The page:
Today is Friday, Jan. 30, the 30th day of 2015. There are 335 days left in the year.
Today’s Highlights in History:
On Jan. 30, 1945, during World War II, more than 500 Allied captives held at the Japanese prison camp in Cabanatuan (kah-bah-nah-TOO’-ahn) in the Philippines were liberated by U.S. Army Rangers, Alamo Scouts and Filipino guerrilla fighters. Adolf Hitler marked the 12th anniversary of his appointment as Germany’s chancellor with his last public speech in which he called on Germans to keep resisting until victory.
On this date:
In 1615, Thomas Rolfe, the only child of John Rolfe and his wife, Rebecca (the former Pocahontas), was born in Jamestown in the Virginia Colony.
In 1649, England’s King Charles I was executed for treason.
In 1815, the U.S. House of Representatives joined the Senate in agreeing to purchase the personal book collection of former President Thomas Jefferson to replace volumes lost when the British burned the U.S. Capitol and its congressional library during the War of 1812.
In 1882, the 32nd president of the United States, Franklin Delano Roosevelt, was born in Hyde Park, New York.
In 1911, James White, an intellectually disabled black man who’d been convicted of rape for having sex with a 14-year-old white girl when he was 16, was publicly hanged in Bell County, Kentucky.
In 1933, Adolf Hitler became chancellor of Germany. The first episode of the “Lone Ranger” radio program was broadcast on station WXYZ in Detroit.
In 1948, Indian political and spiritual leader Mohandas K. Gandhi, 78, was shot and killed in New Delhi by Nathuram Godse (neh-too-RAHM’ gahd-SAY’), a Hindu extremist. (Godse and a co-conspirator were later executed.) Aviation pioneer Orville Wright, 76, died in Dayton, Ohio.
In 1962, two members of “The Flying Wallendas” high-wire act were killed when their seven-person pyramid collapsed during a performance at the State Fair Coliseum in Detroit.
In 1968, the Tet Offensive began during the Vietnam War as Communist forces launched surprise attacks against South Vietnamese provincial capitals.
In 1969, The Beatles staged an impromptu concert atop Apple headquarters in London; it was the group’s last public performance.
In 1972, 13 Roman Catholic civil rights marchers were shot to death by British soldiers in Northern Ireland on what became known as “Bloody Sunday.”
In 1981, an estimated 2 million New Yorkers turned out for a ticker-tape parade honoring the freed American hostages from Iran.
Ten years ago: Iraqis voted in their country’s first free election in a half-century; President George W. Bush called the balloting a resounding success. The downing of a C-130 military transport plane north of Baghdad killed all 10 British servicemen on board; the militant group Ansar al-Islam claimed responsibility. In Northern Ireland, Robert McCartney, 33, was fatally stabbed in a fight at a Belfast pub by members of the Irish Republican Army. Marat Safin defeated Lleyton Hewitt 1-6, 6-3, 6-4, 6-4 to win the Australian Open.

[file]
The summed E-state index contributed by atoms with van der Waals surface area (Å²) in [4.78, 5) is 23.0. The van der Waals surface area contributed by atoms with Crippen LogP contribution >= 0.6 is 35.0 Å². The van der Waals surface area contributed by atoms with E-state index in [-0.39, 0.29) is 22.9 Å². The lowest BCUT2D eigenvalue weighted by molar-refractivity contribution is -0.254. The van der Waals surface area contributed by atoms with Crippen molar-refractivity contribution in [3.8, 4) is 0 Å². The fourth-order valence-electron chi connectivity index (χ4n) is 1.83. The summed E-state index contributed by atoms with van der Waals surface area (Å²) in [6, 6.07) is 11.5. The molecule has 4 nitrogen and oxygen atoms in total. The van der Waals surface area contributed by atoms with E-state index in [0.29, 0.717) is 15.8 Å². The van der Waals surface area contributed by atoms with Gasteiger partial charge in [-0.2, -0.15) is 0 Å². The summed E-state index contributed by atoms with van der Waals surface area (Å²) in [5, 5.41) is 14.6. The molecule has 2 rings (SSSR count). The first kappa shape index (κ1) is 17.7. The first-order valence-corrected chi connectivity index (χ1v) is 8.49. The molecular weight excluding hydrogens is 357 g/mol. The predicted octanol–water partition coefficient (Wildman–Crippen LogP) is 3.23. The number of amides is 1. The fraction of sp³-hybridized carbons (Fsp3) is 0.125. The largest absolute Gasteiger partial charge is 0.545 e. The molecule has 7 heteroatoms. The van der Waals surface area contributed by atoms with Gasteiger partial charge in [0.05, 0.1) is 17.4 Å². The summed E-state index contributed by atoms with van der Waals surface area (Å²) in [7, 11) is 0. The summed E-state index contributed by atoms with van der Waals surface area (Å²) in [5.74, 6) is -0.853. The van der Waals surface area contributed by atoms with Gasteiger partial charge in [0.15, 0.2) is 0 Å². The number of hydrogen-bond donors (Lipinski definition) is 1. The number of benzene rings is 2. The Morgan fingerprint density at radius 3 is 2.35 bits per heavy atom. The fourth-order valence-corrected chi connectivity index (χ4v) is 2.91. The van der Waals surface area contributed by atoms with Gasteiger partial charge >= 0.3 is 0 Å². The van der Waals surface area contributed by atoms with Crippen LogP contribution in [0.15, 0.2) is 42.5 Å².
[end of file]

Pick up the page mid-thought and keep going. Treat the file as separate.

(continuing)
Five years ago: China suspended military exchange visits with the United States in protest over $6.4 billion in planned U.S. arms sales to Taiwan. (Those exchanges were reinstated in Jan. 2011.) Thousands of demonstrators from across Japan marched in central Tokyo to protest the U.S. military presence on Okinawa. Serena Williams ended Justine Henin’s (EH’-nenz) hopes of a Grand Slam title in her return from retirement with a 6-4, 3-6, 6-2 victory in the Australian Open final.
One year ago: An appeals court in Florence, Italy, reinstated the guilty verdict against U.S. student Amanda Knox and her ex-boyfriend for the 2007 murder of her British roommate, Meredith Kercher. (Knox was sentenced to 28 1/2 years in prison, raising the specter of a long legal battle over her extradition from the U.S. should the conviction be upheld.) Federal prosecutors announced they would seek the death penalty against Dzhokhar Tsarnaev (joh-HAHR’ tsahr-NEYE’-ehv) in the Boston Marathon bombing. Animation producer Arthur Rankin Jr. (“Rudolph the Red-Nosed Reindeer”) died in Bermuda at age 89.
Today’s Birthdays: Actress Dorothy Malone is 90. Producer-director Harold Prince is 87. Actor Gene Hackman is 85. Actress Tammy Grimes is 81. Actress Vanessa Redgrave is 78. Chess grandmaster Boris Spassky is 78. Country singer Jeanne Pruett is 78. Country singer Norma Jean is 77. Former Vice President Dick Cheney is 74. Rock singer Marty Balin is 73. Rhythm-and-blues musician William King (The Commodores) is 66. Singer Phil Collins is 64. Actor Charles S. Dutton is 64. World Golf Hall of Famer Curtis Strange is 60. Actress-comedian Brett Butler is 57. Singer Jody Watley is 56. Actor-filmmaker Dexter Scott King is 54. The King of Jordan, Abdullah II, is 53. Actor Norbert Leo Butz is 48. Country singer Tammy Cochran is 43. Actor Christian Bale is 41. Rock musician Carl Broemel (My Morning Jacket) is 41. Actress-singer Lena Hall is 35. Pop-country singer-songwriter Josh Kelley is 35. Actor Wilmer Valderrama is 35. Actor Jake Thomas is 25. Actress Danielle Campbell (TV: “The Originals”) is 20.
Thought for Today: “Only when we are no longer afraid do we begin to live.” — Dorothy Thompson, American author, journalist and radio commentator (born 1893, died this date in 1961).